Friday, July 6, 2007

"Islam is a Peaceful Religion"

Finally, another drop in the damp-bottomed bucket of evidence that Islam is, in fact, a "peaceful religion," as a national leader claimed.

Statements from an outfit in Great Britain called "Muslims United!" They're taking a phrase from Brits who don't like what's happening in Iraq, "not in our name". More surprising, to me anyway, is their use of the Quran (Koran for the less 'inclusive').

"Whoever kills an innocent soul, it is as if he killed the whole of mankind. And whoever saves one, it is as if he saved the whole of mankind." That's what "Muslims United!" has been quoting.

Good for them.

It's a refreshing shift from, for example, the clerics here in the states who boarded an airliner in Minnesota, changed their seat assignments so that they were in the same positions as the 9/11 hijackers, asked for seat belt extenders to accommodate the bulky clothing they wore on a warm Minnesota day, started praying - in a language that very few Minnesotans understand - and started a lawsuit when someone noticed their peculiar behavior, prompting authorities to take reasonable steps to stop what could have been another religiously-inspired mass murder.

This little incident seems to have disappeared from the news, except for carefully edited remarks. I tried looking it up on the Associated Press website, but failed after several attempts. Perhaps it's listed under something other than Minnesota, cleric, and Islam or Muslim.

So, Kudos to the British Muslims who risked being branded as 'insufficiently Islamic.'

They're not alone. A mosque in Fargo, North Dakota, gave the "Religion 100" class from Concordia College (across the river, in Moorhead, Minnesota) an experience with friendly Muslims.

I trust that there are more.


An update, July 14, 2007:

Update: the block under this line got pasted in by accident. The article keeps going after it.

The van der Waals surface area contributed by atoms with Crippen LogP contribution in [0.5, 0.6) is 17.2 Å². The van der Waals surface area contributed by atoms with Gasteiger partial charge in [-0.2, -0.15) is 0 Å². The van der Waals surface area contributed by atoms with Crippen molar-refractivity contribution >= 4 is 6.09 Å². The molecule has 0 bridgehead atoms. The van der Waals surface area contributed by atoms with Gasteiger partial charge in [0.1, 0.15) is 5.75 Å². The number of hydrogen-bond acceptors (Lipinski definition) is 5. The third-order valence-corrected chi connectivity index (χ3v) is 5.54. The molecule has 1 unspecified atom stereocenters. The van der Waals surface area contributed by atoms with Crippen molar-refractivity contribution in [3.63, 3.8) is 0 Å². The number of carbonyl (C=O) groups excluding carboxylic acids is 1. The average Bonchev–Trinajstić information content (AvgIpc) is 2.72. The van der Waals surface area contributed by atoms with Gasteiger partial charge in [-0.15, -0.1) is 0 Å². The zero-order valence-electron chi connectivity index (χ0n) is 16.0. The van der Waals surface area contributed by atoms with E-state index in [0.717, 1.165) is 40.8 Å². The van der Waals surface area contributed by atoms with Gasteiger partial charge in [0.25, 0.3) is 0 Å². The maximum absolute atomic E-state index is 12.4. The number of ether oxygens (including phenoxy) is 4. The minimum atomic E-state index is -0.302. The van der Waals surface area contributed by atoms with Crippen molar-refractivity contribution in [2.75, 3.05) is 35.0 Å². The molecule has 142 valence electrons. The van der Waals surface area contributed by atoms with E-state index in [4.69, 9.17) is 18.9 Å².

Here's a thoughtful blog entry on the theological aspect of this century's big conflict: Religious Fundamentalism. My own hope is: that scholarly Muslims will carefully consider what believers like Al Qaeda's leadership is doing to Islam's reputation; and that some of the Christians who may think of themselves as Bible-Believing rather than fundamentalist will consider that possibility that disrupting public gatherings may not be the best way of showing the love of Jesus.

Posts on this topic:

Related posts, on Islam, Christianity, Religion, Culture and the War on Terror.

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Note! Although I believe that these websites and blogs are useful resources for understanding the War on Terror, I do not necessarily agree with their opinions. 1 1 Given a recent misunderstanding of the phrase "useful resources," a clarification: I do not limit my reading to resources which support my views, or even to those which appear to be accurate. Reading opinions contrary to what I believed has been very useful at times: sometimes verifying my previous assumptions, sometimes encouraging me to change them.

Even resources which, in my opinion, are simply inaccurate are sometimes useful: these can give valuable insights into why some people or groups believe what they do.

In short, It is my opinion that some of the resources in this blogroll are neither accurate, nor unbiased. I do, however, believe that they are useful in understanding the War on Terror, the many versions of Islam, terrorism, and related topics.